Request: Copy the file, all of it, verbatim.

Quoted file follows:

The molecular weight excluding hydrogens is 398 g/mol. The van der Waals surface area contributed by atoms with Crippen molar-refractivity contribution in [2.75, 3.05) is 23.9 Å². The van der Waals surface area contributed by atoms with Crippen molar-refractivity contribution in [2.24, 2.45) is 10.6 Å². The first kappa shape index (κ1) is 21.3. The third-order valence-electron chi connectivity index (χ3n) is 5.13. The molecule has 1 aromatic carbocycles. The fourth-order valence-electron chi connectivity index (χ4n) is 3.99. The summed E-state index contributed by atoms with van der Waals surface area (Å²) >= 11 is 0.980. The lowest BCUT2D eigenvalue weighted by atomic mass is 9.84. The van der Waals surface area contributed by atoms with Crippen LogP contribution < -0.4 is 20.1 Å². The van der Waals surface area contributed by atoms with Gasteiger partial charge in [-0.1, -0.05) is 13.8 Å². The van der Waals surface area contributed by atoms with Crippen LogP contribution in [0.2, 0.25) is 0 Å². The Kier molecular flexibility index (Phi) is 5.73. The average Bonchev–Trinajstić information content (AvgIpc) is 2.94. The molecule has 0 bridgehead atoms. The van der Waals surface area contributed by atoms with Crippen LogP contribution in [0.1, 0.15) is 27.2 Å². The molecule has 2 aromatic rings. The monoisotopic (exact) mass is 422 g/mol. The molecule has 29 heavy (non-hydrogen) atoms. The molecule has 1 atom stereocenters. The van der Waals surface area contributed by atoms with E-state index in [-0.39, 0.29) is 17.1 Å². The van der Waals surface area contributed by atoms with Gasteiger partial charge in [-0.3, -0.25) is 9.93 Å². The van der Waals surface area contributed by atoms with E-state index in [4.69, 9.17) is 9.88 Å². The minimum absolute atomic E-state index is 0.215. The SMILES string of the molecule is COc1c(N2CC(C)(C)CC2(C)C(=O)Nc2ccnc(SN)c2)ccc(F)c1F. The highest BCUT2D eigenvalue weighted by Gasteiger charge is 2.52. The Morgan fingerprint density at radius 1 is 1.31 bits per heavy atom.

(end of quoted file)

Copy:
The molecular weight excluding hydrogens is 398 g/mol. The van der Waals surface area contributed by atoms with Crippen molar-refractivity contribution in [2.75, 3.05) is 23.9 Å². The van der Waals surface area contributed by atoms with Crippen molar-refractivity contribution in [2.24, 2.45) is 10.6 Å². The first kappa shape index (κ1) is 21.3. The third-order valence-electron chi connectivity index (χ3n) is 5.13. The molecule has 1 aromatic carbocycles. The fourth-order valence-electron chi connectivity index (χ4n) is 3.99. The summed E-state index contributed by atoms with van der Waals surface area (Å²) >= 11 is 0.980. The lowest BCUT2D eigenvalue weighted by atomic mass is 9.84. The van der Waals surface area contributed by atoms with Crippen LogP contribution < -0.4 is 20.1 Å². The van der Waals surface area contributed by atoms with Gasteiger partial charge in [-0.1, -0.05) is 13.8 Å². The van der Waals surface area contributed by atoms with Crippen LogP contribution in [0.2, 0.25) is 0 Å². The Kier molecular flexibility index (Phi) is 5.73. The average Bonchev–Trinajstić information content (AvgIpc) is 2.94. The molecule has 0 bridgehead atoms. The van der Waals surface area contributed by atoms with Crippen LogP contribution in [0.1, 0.15) is 27.2 Å². The molecule has 2 aromatic rings. The monoisotopic (exact) mass is 422 g/mol. The molecule has 29 heavy (non-hydrogen) atoms. The molecule has 1 atom stereocenters. The van der Waals surface area contributed by atoms with E-state index in [-0.39, 0.29) is 17.1 Å². The van der Waals surface area contributed by atoms with Gasteiger partial charge in [-0.3, -0.25) is 9.93 Å². The van der Waals surface area contributed by atoms with E-state index in [4.69, 9.17) is 9.88 Å². The minimum absolute atomic E-state index is 0.215. The SMILES string of the molecule is COc1c(N2CC(C)(C)CC2(C)C(=O)Nc2ccnc(SN)c2)ccc(F)c1F. The highest BCUT2D eigenvalue weighted by Gasteiger charge is 2.52. The Morgan fingerprint density at radius 1 is 1.31 bits per heavy atom.